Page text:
Predicting how forests in the western US will respond to changing climate

February 25, 2019, Carnegie Institution for Science
Lee Anderegg collecting a tree core from a trembling aspen tree (Populus tremuloides) in the La Plata Mountains of Colorado as part of this study. Credit: Photo is courtesy of Mike Anderegg.

On the mountain slopes of the western United States, climate can play a major role in determining which tree communities will thrive in the harshest conditions, according to new work from Carnegie's Leander Anderegg and University of Washington's Janneke Hille Ris Lambers.

Their findings, published in Ecology Letters, are an important step in understanding how forest growth will respond to a climate altered by .

As researchers try to anticipate how will affect forest ecosystems, it is crucial to understand the factors that influence how forest habitats change over time—including both and competition for resources. One of the oldest ecological principles asserts that competition between trees will constrain growth under mild conditions and climate will constrain growth under harsh conditions.

"This question has moved from the realm of academic theory to a critical practical consideration for land managers, who are trying to determine how the ranges of different tree species will shift," said Anderegg. "So, we wanted to test the theory across a large scale."

He and Hille Ris Lambers studied 644 trees across 9 elevation ranges on mountain slopes in Colorado's San Juan National Forest, Montana's Glacier National Park, and Washington's Olympic National Park.

Lee Anderegg examining a trembling aspen tree (Populus tremuloides) in the La Plata Mountains of Colorado. Credit: Photo is courtesy of Mike Anderegg.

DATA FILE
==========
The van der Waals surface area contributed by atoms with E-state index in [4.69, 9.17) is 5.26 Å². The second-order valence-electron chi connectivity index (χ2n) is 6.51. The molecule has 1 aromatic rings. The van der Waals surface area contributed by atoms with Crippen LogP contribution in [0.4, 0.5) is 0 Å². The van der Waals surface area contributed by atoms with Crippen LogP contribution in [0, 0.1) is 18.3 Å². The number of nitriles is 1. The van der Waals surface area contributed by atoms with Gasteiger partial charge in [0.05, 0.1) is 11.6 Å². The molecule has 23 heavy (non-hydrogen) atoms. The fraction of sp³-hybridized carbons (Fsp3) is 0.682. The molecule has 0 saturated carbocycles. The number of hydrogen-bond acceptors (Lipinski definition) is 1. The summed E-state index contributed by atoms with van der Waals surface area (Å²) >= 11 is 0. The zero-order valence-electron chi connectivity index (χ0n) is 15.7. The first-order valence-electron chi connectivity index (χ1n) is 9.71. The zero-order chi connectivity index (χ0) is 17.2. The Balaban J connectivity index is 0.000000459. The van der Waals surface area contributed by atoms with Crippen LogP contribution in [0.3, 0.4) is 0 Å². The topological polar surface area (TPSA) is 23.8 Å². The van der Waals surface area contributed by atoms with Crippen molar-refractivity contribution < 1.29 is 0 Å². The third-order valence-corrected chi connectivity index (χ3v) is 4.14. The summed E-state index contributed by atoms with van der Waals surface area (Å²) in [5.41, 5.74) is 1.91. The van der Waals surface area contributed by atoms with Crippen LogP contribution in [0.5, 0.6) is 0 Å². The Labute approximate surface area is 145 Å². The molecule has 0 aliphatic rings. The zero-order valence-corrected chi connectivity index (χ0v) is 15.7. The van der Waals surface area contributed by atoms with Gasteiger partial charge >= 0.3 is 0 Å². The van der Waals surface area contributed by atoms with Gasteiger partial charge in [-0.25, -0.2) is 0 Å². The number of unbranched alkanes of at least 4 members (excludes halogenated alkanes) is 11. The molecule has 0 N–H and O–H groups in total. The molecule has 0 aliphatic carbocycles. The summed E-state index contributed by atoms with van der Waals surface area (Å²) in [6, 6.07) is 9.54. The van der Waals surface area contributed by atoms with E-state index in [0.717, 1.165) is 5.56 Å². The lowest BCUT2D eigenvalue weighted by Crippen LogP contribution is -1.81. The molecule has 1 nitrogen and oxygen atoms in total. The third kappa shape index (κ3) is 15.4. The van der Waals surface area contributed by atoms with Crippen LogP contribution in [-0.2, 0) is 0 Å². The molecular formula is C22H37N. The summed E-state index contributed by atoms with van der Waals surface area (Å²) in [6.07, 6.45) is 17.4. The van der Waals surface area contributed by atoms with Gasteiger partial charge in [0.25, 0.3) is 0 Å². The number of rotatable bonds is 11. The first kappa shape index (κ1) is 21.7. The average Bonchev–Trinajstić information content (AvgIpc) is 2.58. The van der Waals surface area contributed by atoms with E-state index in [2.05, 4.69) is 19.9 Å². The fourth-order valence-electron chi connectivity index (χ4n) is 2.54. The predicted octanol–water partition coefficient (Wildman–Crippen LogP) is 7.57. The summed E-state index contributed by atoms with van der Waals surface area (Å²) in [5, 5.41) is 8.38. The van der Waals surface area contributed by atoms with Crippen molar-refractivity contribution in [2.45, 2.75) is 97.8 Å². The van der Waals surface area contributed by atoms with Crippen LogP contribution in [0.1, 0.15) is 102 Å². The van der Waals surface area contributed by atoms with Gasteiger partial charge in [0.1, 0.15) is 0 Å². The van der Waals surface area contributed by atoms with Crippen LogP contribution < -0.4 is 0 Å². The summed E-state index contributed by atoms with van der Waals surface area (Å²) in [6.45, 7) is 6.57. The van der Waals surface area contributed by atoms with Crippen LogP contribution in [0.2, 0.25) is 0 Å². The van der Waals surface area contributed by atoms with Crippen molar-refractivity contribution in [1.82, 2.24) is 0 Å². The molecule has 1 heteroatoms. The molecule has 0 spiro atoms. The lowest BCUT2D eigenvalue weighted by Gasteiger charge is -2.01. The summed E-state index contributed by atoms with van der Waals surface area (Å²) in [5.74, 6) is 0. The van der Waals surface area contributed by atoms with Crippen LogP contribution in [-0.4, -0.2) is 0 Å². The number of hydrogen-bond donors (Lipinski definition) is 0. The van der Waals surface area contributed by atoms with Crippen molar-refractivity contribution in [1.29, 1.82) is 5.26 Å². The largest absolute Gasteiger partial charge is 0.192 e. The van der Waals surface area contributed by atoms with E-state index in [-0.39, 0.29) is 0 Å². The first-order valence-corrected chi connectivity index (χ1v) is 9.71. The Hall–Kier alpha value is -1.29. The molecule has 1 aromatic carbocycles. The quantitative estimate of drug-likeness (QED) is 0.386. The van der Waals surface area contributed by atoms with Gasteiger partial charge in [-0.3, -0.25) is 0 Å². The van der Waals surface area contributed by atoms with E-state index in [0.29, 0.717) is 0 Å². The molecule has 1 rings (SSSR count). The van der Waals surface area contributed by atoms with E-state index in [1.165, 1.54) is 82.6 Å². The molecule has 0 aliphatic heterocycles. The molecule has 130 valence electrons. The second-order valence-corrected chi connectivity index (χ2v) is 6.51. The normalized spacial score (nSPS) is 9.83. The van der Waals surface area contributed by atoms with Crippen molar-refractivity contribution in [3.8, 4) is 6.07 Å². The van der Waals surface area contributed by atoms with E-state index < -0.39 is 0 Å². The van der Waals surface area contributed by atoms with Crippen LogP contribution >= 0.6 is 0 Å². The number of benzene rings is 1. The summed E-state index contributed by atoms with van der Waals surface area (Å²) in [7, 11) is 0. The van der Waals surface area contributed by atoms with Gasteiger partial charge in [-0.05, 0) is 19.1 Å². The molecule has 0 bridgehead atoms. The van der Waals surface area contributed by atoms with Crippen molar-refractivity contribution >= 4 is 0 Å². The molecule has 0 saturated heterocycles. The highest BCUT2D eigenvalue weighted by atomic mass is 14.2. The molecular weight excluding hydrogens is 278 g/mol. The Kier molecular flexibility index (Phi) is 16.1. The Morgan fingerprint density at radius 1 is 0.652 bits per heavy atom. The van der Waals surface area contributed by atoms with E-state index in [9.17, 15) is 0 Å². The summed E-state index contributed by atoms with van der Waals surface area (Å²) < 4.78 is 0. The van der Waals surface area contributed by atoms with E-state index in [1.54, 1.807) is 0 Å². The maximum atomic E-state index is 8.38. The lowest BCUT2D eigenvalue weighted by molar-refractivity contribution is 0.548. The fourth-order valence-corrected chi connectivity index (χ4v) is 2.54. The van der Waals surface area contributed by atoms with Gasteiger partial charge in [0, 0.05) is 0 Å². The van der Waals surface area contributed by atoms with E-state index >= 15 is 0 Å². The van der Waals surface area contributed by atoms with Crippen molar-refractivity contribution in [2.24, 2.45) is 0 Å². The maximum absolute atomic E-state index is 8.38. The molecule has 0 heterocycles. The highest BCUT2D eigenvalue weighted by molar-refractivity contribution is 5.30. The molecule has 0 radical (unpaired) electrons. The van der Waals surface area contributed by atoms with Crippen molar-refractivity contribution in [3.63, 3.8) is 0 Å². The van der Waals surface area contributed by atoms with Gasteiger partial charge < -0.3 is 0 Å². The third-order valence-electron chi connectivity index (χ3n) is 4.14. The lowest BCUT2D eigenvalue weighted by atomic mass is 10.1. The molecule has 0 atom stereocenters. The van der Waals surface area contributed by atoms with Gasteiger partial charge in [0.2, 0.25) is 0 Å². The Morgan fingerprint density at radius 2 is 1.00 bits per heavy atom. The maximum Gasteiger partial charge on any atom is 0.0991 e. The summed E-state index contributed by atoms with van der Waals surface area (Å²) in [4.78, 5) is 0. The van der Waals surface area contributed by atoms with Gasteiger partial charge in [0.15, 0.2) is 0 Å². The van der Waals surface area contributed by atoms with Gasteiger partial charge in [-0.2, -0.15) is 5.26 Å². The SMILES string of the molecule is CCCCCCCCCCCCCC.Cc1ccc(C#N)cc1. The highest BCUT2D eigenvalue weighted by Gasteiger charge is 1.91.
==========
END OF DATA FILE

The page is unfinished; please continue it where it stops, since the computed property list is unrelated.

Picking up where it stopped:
They found that under the harsh conditions such as cold high elevations or dry low elevations, tree growth is constrained more by the climate than by fighting for resources, as predicted. However, under mild conditions, resource competition was not the single limiting factor that they'd predicted it would be.

"Going back to the days of naturalist explorers like Charles Darwin and Alexander von Humboldt, we have been talking about this potential tradeoff between climate-driven growth and competition-driven growth as conditions vary from harsh to mild," Anderegg said.

Subalpine forests of the Colorado Rockies are expected to be strongly affected by climate change. Credit: Lee Anderegg.

The pair's findings demonstrated that this age-old ecological theory was predictive of growth patterns under on the regional scale across the Western U.S. However, when climate was not limiting many other factors were in play making it difficult for forest managers to use the theory to anticipate how in mild environments might shift due to climate change.

Despite this, Anderegg and Hille Ris Lambers are optimistic that future work building off this research and introducing more factors into consideration will enable ecologists to build modeling tools that will anticipate the impact that an altered will have on forest ranges.

Explore further: Trees either hunker down or press on in a drying and warming western US climate

More information: Leander D. L. Anderegg et al, Local range boundaries vs. large-scale trade-offs: climatic and competitive constraints on tree growth, Ecology Letters (2019). DOI: 10.1111/ele.13236

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